Will my trees recover from bad pruning?


Oh, my. It looks like a tree trimmer has repeatedly visited your neighborhood to "prune" the trees, not just your trees, but also those of your neighbors.

The method that was used is a variation of topping, sometime referred to as a "round over." Unfortunately, that sort of pruning is rarely, if ever, recommended by well-trained arborists. (See Don't Top Trees!)

The outcome of cutting off the top of a tree or, in your case, across a relatively large branch, is as shown the illustration in Tree Pruning on page 3, at the lower left. The new shoots that arise near the cut are loosely connected. Thus, once they become large enough, they will break loose and drop without warning.

I've taken your image and marked to show where the tree was pruned at least 3 successive times, first with the white line, then a year or two latter at the green line, and a 3rd time at the gray line. Notice that an errant branch just right of center at the top escaped being cut as short as adjacent branches.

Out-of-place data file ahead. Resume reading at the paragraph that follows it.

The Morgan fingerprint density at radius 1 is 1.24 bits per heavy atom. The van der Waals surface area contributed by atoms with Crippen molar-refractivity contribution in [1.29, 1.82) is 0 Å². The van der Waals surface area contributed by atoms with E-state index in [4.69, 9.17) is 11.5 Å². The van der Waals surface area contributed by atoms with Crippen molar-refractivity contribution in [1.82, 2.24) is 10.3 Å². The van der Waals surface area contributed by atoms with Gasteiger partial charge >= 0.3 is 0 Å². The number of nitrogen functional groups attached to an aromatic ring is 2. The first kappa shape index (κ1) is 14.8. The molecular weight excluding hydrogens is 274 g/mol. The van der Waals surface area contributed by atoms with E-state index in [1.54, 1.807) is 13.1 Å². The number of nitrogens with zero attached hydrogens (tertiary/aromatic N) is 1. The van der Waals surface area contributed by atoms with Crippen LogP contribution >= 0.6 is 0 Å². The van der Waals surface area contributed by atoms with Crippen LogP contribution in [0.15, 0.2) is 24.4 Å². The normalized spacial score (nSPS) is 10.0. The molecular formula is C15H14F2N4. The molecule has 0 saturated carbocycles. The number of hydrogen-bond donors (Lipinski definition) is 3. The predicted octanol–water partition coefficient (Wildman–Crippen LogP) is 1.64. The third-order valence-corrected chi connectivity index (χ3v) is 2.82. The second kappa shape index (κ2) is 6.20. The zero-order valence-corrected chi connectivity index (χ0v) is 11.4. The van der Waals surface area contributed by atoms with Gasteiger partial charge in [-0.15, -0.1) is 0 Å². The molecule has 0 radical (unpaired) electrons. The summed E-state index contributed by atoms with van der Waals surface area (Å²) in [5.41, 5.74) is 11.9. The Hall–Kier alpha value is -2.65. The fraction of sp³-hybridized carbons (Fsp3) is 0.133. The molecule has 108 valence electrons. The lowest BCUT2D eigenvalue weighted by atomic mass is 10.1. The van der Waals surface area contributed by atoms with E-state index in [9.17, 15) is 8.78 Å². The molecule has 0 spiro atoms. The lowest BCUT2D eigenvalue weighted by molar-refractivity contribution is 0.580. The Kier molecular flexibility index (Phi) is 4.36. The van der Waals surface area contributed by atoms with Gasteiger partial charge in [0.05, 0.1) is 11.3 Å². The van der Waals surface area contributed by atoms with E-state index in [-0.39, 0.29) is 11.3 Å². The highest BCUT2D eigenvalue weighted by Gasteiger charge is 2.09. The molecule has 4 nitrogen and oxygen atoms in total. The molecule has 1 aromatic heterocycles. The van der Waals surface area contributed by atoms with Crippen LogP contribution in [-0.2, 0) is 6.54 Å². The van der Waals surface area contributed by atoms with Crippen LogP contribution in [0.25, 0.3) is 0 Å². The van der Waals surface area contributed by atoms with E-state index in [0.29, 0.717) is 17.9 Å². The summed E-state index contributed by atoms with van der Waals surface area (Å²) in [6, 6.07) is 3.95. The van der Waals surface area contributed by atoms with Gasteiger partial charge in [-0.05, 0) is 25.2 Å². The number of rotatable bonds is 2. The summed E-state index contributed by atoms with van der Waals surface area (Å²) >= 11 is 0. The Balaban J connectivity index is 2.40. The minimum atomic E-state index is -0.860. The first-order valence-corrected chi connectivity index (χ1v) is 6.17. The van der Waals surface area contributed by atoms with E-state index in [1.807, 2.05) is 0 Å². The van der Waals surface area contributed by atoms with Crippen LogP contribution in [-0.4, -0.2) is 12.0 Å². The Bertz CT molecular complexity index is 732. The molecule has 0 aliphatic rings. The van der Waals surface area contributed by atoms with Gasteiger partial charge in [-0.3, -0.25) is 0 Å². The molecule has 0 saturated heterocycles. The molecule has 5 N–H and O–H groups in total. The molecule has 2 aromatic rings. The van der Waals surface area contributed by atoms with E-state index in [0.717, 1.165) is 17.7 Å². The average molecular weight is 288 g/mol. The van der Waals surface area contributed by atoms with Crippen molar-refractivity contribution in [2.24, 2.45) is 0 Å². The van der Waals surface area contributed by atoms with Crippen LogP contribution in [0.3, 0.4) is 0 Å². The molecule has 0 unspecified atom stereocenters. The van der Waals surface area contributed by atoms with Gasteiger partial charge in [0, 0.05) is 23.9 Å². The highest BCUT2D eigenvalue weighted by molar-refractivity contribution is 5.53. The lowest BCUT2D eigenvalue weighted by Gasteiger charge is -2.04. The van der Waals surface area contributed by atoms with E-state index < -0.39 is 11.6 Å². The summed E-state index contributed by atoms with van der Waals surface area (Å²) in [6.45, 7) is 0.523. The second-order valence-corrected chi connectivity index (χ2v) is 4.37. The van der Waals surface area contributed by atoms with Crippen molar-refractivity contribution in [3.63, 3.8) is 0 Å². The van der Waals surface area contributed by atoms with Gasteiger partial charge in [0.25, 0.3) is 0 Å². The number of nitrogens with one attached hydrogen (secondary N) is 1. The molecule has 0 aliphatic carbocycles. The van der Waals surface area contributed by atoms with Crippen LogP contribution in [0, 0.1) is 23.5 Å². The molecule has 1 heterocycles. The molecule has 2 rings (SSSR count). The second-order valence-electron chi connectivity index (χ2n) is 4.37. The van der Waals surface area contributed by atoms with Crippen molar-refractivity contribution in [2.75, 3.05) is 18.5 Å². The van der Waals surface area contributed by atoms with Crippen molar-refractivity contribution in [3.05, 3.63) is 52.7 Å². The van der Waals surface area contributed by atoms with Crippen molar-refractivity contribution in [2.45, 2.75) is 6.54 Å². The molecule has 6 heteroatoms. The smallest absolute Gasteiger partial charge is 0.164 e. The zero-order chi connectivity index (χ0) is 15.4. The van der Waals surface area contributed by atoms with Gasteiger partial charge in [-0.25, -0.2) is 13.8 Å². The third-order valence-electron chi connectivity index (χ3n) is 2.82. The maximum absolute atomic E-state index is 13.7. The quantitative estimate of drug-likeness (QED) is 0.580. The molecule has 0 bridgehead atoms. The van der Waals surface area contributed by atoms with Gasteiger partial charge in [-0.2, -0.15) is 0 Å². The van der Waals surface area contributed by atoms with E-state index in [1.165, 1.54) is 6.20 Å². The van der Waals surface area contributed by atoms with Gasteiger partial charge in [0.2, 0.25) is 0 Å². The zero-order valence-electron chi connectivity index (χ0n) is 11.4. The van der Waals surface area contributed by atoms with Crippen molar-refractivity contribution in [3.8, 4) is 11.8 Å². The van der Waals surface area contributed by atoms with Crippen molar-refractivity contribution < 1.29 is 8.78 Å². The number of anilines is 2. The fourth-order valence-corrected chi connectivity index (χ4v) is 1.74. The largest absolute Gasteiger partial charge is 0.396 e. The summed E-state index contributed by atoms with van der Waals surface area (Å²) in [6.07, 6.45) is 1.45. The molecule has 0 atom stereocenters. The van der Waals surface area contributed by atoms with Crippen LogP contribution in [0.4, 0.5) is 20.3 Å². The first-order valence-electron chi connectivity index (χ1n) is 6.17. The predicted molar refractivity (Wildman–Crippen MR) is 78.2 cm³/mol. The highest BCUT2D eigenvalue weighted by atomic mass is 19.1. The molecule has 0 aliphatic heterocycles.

(The red arrows point to similar, poorly pruned trees across the street!)

The preferred remedy would be to hire a Certified Arborist to repair the damage by removing excess branches and shortening others. A corrective project such as that is likely to require 3 years or so with the goal of returning the trees to a normal growth pattern. Restoring Topped Trees describes the process.

You can locate nearby Certified Arborists by searching with your zip code at Trees are Good - Find an Arborist. (We suggest Certified Arborists because they must pass an exam to obtain a license, then must acquire Continuing Education Credits every 2 years.) Many Certified Arborists in the metro region serve all 3 counties, Clackamas, Multnomah, and Washington.

Call at least 3 companies, and make certain the company you choose understands the project. For instance, many companies keep a photo collection of before-and-after images that will display prior projects they have completed.

Was this page helpful?

Related Content from OSU Extension

Ask an Expert

Have a question? Ask an Expert!

Ask an Expert is a way for you to get answers from the Oregon State University Extension Service. We have experts in family and health, community development, food and agriculture, coastal issues, forestry, programs for young people, and gardening.